The Feed

| May 5, 2015 | 4 Comments

I’ve tried many eating strategies for backcountry skiing over the years.  For a brief time, a friend turned me onto the 5 for $5 burgers from Arby’s, which was entertaining, but ultimately disgusting. When I first discovered GU, I liked the orange/chocolate flavor so much that I bought a case of it, only to throw most of it out a few years later. I tried eating shrimp while running the Wasatch 100 and can only say that at least they came back up easily. Fillet of polar bear feet in Baffin Island was akin to eating a ski boot liner. My homemade halva burst in my pack and glued everything together.  The tinned goods phase, including frog legs, octopus and sardines was novel, but trying to eat them when they were frozen was a challenge and then the empty tin thawed and coated everything with nasty oil. A friend of mine swears by bulk discounted food which has passed its expiration date and other “shops” at the loading docks of grocery stores where they are throwing out food.  One of my favorites is a friend who liked gels so much he bought a 55 gallon drum of maltodextrin so he could mix up his own recipes and eat them from a tube.  I haven’t heard how that experiment has been going, but suspect there is a well nourished sewer system somewhere.

tongue
Noah Howell getting a little tongue in Elko, NV.

swedish fish
Just looking at this photo makes me gag. Swedish Fish from CostCo is dangerous.

Nutella
Nutella – the stuff of dreams, especially in 5Kg packages.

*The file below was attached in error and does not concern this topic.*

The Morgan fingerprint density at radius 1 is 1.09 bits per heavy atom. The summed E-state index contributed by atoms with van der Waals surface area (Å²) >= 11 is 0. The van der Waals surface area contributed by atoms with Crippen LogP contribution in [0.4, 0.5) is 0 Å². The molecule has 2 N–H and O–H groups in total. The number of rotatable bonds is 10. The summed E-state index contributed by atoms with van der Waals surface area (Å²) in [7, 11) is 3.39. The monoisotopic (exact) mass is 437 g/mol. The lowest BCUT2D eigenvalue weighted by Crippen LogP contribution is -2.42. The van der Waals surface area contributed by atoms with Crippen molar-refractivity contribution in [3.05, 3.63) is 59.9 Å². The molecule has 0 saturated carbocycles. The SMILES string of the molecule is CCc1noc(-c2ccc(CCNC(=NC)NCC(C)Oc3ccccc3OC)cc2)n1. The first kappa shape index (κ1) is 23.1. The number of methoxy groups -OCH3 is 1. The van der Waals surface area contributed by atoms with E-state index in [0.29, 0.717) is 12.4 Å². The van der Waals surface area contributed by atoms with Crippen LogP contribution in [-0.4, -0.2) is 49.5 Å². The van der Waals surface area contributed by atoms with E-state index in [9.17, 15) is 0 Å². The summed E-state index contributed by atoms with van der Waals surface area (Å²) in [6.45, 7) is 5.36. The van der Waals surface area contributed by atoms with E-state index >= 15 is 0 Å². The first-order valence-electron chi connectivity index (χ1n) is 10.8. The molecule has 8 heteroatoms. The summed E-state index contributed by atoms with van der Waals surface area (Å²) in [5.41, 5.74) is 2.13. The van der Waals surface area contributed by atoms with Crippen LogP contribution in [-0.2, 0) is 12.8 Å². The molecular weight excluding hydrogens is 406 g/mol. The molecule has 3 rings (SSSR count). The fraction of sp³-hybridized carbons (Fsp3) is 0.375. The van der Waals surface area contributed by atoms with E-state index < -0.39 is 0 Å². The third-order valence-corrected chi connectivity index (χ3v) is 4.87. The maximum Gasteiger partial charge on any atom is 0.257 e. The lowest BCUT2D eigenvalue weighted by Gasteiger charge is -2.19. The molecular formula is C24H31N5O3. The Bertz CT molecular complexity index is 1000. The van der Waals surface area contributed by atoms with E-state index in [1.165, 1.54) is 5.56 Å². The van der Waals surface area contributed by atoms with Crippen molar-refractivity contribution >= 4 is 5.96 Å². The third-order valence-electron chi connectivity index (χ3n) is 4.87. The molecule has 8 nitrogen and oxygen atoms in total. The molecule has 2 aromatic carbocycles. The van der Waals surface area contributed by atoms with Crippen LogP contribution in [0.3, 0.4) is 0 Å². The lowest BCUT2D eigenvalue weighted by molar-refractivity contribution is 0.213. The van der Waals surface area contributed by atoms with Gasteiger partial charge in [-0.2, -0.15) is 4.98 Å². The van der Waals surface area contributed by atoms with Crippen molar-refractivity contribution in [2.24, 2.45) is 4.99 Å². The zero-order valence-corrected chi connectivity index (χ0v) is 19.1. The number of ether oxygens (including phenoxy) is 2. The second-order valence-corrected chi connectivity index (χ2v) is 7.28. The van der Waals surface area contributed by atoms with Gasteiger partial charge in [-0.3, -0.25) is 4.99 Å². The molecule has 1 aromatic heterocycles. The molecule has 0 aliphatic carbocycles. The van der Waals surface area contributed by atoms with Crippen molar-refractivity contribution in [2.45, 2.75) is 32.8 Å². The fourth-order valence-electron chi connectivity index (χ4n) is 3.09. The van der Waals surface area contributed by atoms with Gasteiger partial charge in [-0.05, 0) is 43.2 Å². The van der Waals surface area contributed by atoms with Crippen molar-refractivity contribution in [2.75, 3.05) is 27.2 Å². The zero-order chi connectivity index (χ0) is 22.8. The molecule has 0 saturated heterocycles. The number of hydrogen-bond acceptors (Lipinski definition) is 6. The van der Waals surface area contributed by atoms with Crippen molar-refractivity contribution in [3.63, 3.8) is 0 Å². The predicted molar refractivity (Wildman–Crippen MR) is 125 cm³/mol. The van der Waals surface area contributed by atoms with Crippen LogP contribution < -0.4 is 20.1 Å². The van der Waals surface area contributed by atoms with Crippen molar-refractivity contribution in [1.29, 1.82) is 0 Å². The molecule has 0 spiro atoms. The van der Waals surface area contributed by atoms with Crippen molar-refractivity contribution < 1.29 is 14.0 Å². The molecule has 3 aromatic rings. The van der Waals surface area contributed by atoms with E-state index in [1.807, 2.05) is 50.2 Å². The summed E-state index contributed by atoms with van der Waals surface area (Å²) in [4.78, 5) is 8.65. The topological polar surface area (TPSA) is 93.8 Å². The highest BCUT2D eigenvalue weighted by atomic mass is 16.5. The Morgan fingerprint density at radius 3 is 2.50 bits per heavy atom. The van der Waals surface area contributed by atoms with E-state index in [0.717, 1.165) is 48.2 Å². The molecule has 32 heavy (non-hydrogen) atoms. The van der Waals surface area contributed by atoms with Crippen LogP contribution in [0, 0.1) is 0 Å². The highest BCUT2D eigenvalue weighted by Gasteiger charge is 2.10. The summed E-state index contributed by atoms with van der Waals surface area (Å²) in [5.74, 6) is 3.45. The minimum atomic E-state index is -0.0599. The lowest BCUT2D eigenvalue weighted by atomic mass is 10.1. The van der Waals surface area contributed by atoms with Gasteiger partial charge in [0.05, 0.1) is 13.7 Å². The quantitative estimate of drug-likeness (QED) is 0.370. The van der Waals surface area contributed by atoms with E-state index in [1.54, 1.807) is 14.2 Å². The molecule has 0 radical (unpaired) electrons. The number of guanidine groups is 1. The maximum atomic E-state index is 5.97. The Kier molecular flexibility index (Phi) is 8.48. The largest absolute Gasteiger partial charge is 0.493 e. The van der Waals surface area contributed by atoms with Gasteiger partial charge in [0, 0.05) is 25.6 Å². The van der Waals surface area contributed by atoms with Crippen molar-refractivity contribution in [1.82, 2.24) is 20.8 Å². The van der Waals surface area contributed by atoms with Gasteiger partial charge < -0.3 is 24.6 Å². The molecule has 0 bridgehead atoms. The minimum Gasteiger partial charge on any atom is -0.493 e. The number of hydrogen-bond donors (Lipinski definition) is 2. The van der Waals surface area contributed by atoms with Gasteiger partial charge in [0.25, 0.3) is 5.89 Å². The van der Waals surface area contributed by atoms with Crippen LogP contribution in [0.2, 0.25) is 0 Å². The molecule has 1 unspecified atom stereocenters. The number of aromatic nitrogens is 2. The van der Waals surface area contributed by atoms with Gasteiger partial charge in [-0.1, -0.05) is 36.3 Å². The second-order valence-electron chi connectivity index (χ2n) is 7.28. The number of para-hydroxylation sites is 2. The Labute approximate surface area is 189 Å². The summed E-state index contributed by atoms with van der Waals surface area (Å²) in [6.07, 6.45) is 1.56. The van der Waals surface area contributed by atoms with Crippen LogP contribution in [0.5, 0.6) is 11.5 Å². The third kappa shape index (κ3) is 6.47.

McLean-1
I’m still a big fan of sausage for skiing, but not necessarily on an ice axe.  Photo by Adam Clark – Antarctica.

I’ll still do the occasional piece of two day-old pizza, but for the most part nowadays I try to tank up before and after skiing on normal food and then keep my touring kibble to easy to eat and digest energy snacks.  I prefer ones that are more slow burn and long lasting verses the quick energy dump of super sweet, high calorie blister packs. Along those lines, I have started to work with an on-line company named The Feed which has a huge selection of high quality sports snacks which they custom package for you and send off.  The price is about the same as buying the items elsewhere, plus you don’t have to drive or order cases of any item unless you want to.

The Feed has put together all sorts of sport specific packages for activities like running, biking and skiing, as well as general collaboration categories like Park City Cycling, Triathlete Magazine or the one I started with them, the Straight Chuter Feed Box.  This particular selection includes all of the essential food groups – coffee, Stinger Waffles, Teriyaki Pork Jerky, Nuun tablets and quality chocolate.  They also offer nutrition coaching, but based on my past cuisine choices, I’m not part of that program.

Feedbox-1
A care package of your favorite energy foods all packaged up and shipped straight to your door.

Feedbox-2
TheFeed.com has all of your coffee, chocolate, energy bars, gels, cookies, jerky and snack food needs covered.

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Help support StraightChuter.com and stay fueled up for a day of touring with The FeedClick on the photo below.

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Category: 12 Staying Healthy, Announcements

About the Author ()

Andrew McLean lives in Park City, Utah and is a gear designer, writer, photographer, ski mountaineer, climber and Mountain Unicycle rider. He and Polly Samuels McLean are the parents of two very loud little girls.

Comments (4)

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  1. Dan Carpenter says:

    All I see are logos and plastic packaging. Where is the food?

  2. Hehehe. It’s in there somewhere.

  3. guidsnow says:

    Wonder how the breathairian cult members fare ski touring?

  4. A bagel sandwich always does it for me. Bagels hold up well and you can put whatever you want in between the halves.

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